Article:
There's some controversy in the photography world as an AI-generated image won a major prize at a prestigious competition, PetaPixel has reported. An piece called The Electrician by Boris Eldagsen took first prize in the Creative category at the World Photography Organization’s Sony World Photography Awards — despite not being taken by a camera. Eldagsen subsequently refused the award, saying "AI is not photography. I applied [...] to find out if the competitions are prepared for AI images to enter. They are not."
Eldagsen's image is part of a series called PSEUDOMNESIA: Fake Memories, designed to evoke a photographic style of the 1940s. However, they are in reality "fake memories of a past, that never existed, that no one photographed. These images were imagined by language and re-edited more between 20 to 40 times through AI image generators, combining ‘inpainting’, ‘outpainting’, and ‘prompt whispering’ techniques."
In a blog, Eldagsen explained that he used his experience as a photographer to create the prize-winning image, acting as a director of the process with the AI generators as "co-creators." Although the work is inspired by photography, he said that the point of the submission is that it is not photography. "Participating in open calls, I want to speed up the process of the Award organizers to become aware of this difference and create separate competitions for AI-generated images," he said.
Eldagsen subsequently declined the prize. “Thank you for selecting my image and making this a historic moment, as it is the first AI-generated image to win in a prestigious international photography competition,” he wrote. “How many of you knew or suspected that it was AI generated? Something about this doesn’t feel right, does it? AI images and photography should not compete with each other in an award like this. They are different entities. AI is not photography. Therefore I will not accept the award.”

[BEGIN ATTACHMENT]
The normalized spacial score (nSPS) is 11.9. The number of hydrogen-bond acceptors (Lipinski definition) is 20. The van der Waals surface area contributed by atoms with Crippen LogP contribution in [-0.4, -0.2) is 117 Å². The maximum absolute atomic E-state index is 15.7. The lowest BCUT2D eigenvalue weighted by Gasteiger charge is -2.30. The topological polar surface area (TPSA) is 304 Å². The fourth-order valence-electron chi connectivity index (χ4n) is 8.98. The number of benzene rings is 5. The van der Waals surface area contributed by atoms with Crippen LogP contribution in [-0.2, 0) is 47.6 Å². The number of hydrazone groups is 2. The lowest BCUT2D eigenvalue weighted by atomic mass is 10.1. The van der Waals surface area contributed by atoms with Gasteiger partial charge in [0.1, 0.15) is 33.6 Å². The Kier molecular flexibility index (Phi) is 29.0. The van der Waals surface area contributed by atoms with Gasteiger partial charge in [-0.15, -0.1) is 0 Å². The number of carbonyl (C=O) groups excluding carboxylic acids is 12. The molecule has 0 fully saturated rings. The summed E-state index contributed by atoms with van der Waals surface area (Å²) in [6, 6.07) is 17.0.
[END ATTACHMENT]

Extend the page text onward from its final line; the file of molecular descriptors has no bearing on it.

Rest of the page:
Shortly thereafter, the photo was stripped from the show and competition website and organizers have yet to comment on the matter. Eldagsen actually traveled to London to attend the ceremony and even got up on stage (uninvited) to read a statement in person.
It's not clear if the organizers knew the work was AI-generated or not (Eldagsen said he told them it was). In any case, rather than shrinking from the situation, they should be embracing it. AI-generated art has entered the culture in a huge way over the past year, with AI winning both photo and art competitions over the past few months. Eldagsen's piece is bound to create conversations about how to handle it, particularly when it encroaches into traditional mediums.